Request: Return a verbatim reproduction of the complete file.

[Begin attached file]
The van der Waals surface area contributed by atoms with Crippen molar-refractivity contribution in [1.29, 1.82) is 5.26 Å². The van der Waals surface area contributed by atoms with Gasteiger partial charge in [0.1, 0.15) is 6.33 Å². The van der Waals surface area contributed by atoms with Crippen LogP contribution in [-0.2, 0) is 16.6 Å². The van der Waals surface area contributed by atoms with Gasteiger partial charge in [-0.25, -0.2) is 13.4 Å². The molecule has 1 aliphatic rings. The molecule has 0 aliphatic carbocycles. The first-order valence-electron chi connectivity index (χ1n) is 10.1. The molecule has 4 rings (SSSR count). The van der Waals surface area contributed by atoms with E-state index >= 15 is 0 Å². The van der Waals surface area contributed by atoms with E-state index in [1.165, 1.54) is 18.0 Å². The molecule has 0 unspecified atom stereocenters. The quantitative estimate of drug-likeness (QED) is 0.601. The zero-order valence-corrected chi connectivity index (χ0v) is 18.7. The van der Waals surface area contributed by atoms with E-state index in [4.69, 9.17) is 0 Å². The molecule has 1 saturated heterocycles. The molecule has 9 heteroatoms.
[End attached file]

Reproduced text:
The van der Waals surface area contributed by atoms with Crippen molar-refractivity contribution in [1.29, 1.82) is 5.26 Å². The van der Waals surface area contributed by atoms with Gasteiger partial charge in [0.1, 0.15) is 6.33 Å². The van der Waals surface area contributed by atoms with Crippen LogP contribution in [-0.2, 0) is 16.6 Å². The van der Waals surface area contributed by atoms with Gasteiger partial charge in [-0.25, -0.2) is 13.4 Å². The molecule has 1 aliphatic rings. The molecule has 0 aliphatic carbocycles. The first-order valence-electron chi connectivity index (χ1n) is 10.1. The molecule has 4 rings (SSSR count). The van der Waals surface area contributed by atoms with E-state index >= 15 is 0 Å². The van der Waals surface area contributed by atoms with E-state index in [1.165, 1.54) is 18.0 Å². The molecule has 0 unspecified atom stereocenters. The quantitative estimate of drug-likeness (QED) is 0.601. The zero-order valence-corrected chi connectivity index (χ0v) is 18.7. The van der Waals surface area contributed by atoms with E-state index in [4.69, 9.17) is 0 Å². The molecule has 1 saturated heterocycles. The molecule has 9 heteroatoms.